Eva Milka at her snail farm in Co Carlow. Photo: Mark Condren

Eva Milka at her snail farm in Co Carlow. Photo: Mark Condren

“We love snails. Who doesn’t?” It’s a provocative start to an interview, but the more Eva Milka talks about Gaelic Escargot, her snail-farming business, the more contagious her enthusiasm becomes.

“I ate them for the first time in France in 2010 or 2011 and really enjoyed them, but back home we just couldn’t get them. We started keeping some just for ourselves in a plastic container in our one-bedroom apartment in Kilkenny, but people kept asking for them,” Eva says.

“It was really a hobby but then we did some market research and decided to go into business as snail farmers.”

Today, Eva and her partner, Eoin Jenkinson, operate their snail farm in the village of Garryhill in Co Carlow, where they raise Helix aspersa Müller snails, or garden snails. But unlike the snails you might see in your garden at home, these snails are kept in strict conditions and fed a controlled diet to make sure they are safe to eat.

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Eva with one of her snails Photo: Mark Condren

Eva with one of her snails Photo: Mark Condren

Eva with one of her snails Photo: Mark Condren

“The species we decided to farm is native to Ireland. It’s not an introduced or invasive species. They’re a great animal to farm — you don’t need much space to farm large amounts. On one acre, you can farm up to 10 tonnes of snails a year, or a single cow. So it’s incredibly efficient.

“We use a 10-month farming cycle, starting with breeding in January and finishing with a harvest in September or October. It’s quite hands-on for the first four months as they mate, lay eggs and produce baby snails. From May to June or July, it’s much quieter as they just eat, grow and stay in polytunnels. Then they’re outdoors until harvest time.”

Gaelic Escargot snails are distributed by La Rousse Foods to restaurants and buyers around the country, with a significant amount also shipped abroad.

“Ireland doesn’t have a tradition of eating snails so we spend most of our time educating people about them, but we are selling more and more in Ireland each year,” says Eva. “For many people, there is a psychological barrier — but snail meat is very nutritious, high in protein and low in fat. It contains lots of amino acids necessary for the human body.”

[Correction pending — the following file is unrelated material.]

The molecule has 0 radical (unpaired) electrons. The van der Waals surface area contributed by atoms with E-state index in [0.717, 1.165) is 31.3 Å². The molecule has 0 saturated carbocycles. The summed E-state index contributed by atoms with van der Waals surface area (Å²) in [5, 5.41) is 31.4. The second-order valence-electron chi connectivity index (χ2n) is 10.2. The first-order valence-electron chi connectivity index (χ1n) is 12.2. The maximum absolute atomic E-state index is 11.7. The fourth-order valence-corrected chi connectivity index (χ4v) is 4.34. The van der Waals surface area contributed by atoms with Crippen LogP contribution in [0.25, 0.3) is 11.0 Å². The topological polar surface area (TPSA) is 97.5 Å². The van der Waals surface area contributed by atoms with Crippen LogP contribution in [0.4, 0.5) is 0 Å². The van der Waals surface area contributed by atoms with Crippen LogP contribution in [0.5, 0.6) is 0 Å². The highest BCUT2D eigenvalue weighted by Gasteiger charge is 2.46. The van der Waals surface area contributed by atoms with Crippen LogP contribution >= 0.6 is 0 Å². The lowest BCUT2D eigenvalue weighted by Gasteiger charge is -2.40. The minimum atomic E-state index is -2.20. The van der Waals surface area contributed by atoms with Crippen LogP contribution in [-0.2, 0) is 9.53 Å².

The classic French method of preparing snails is to cook them in garlic butter but Eva says this isn’t her favourite; she prefers them tempura-style.

“Snails are delicious dipped in batter and fried — they’re crispy on the outside and lovely and meaty on the inside. Snail meat is a little like chicken: it doesn’t have a strong flavour, so it’s all about the texture and nutritional value,” she says. “There isn’t much difference between shellfish and snails. Some people call them ‘the mussels of the land’ because they taste like meaty mussels.”

For more information and to buy some of Eva’s Irish snails, check out gaelicescargot.com

‘‘There is big demand for Irish tea and the chief ssue is getting enough of it into the ground...’

Theresa Storey, tea grower, Co Limerick

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Tea farmer Theresa Storey from Ballingarry, Co Limerick. Photo: Don Moloney

Tea farmer Theresa Storey from Ballingarry, Co Limerick. Photo: Don Moloney

Tea farmer Theresa Storey from Ballingarry, Co Limerick. Photo: Don Moloney

For Limerick woman and plant scientist Theresa Storey, the journey to producing her own tea has been a long and winding one. “I read a book called Animal, Vegetable, Miracle by Barbara Kingsolver a few years ago, in which she attempts to live only on produce from within 50 miles of where she lives. I thought that was great, but what the hell would you do for caffeine?” she says.

“The only thing that produces caffeine natively in Ireland is the stickle grass plant and it only has tiny amounts. But then I found that there’s a tea farm in Cornwall and I thought, ‘Hmmm, that’s pretty close.’ So I took an intensive tea-growing course there and learned as much as I could.”

A friend who owns a nursery was at an exhibition in the Netherlands and came across someone selling tea bushes suitable for northern climates. Theresa was intrigued, and bought some in to get her started in 2016.

“We’ve grown and drunk the tea here very happily. We’ve sold some and we’ve been a finalist at the Blas na hÉireann awards in 2018 and 2019 with it,” Theresa says.